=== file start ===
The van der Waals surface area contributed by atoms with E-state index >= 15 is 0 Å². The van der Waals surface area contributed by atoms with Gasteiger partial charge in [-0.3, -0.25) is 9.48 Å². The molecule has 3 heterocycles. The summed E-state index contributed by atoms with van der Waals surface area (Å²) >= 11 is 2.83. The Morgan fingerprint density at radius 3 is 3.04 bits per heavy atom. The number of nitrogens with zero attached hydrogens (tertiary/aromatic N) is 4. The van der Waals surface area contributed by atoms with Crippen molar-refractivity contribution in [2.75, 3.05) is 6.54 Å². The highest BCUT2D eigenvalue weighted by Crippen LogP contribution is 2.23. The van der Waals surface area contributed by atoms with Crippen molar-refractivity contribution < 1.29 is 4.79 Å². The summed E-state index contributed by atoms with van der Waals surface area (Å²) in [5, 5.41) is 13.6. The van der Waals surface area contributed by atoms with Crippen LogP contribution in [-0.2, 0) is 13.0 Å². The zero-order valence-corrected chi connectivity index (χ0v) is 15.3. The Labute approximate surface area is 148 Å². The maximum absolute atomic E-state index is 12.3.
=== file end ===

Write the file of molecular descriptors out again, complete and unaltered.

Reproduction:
The van der Waals surface area contributed by atoms with E-state index >= 15 is 0 Å². The van der Waals surface area contributed by atoms with Gasteiger partial charge in [-0.3, -0.25) is 9.48 Å². The molecule has 3 heterocycles. The summed E-state index contributed by atoms with van der Waals surface area (Å²) >= 11 is 2.83. The Morgan fingerprint density at radius 3 is 3.04 bits per heavy atom. The number of nitrogens with zero attached hydrogens (tertiary/aromatic N) is 4. The van der Waals surface area contributed by atoms with Crippen molar-refractivity contribution in [2.75, 3.05) is 6.54 Å². The highest BCUT2D eigenvalue weighted by Crippen LogP contribution is 2.23. The van der Waals surface area contributed by atoms with Crippen molar-refractivity contribution < 1.29 is 4.79 Å². The summed E-state index contributed by atoms with van der Waals surface area (Å²) in [5, 5.41) is 13.6. The van der Waals surface area contributed by atoms with Crippen LogP contribution in [-0.2, 0) is 13.0 Å². The zero-order valence-corrected chi connectivity index (χ0v) is 15.3. The Labute approximate surface area is 148 Å². The maximum absolute atomic E-state index is 12.3.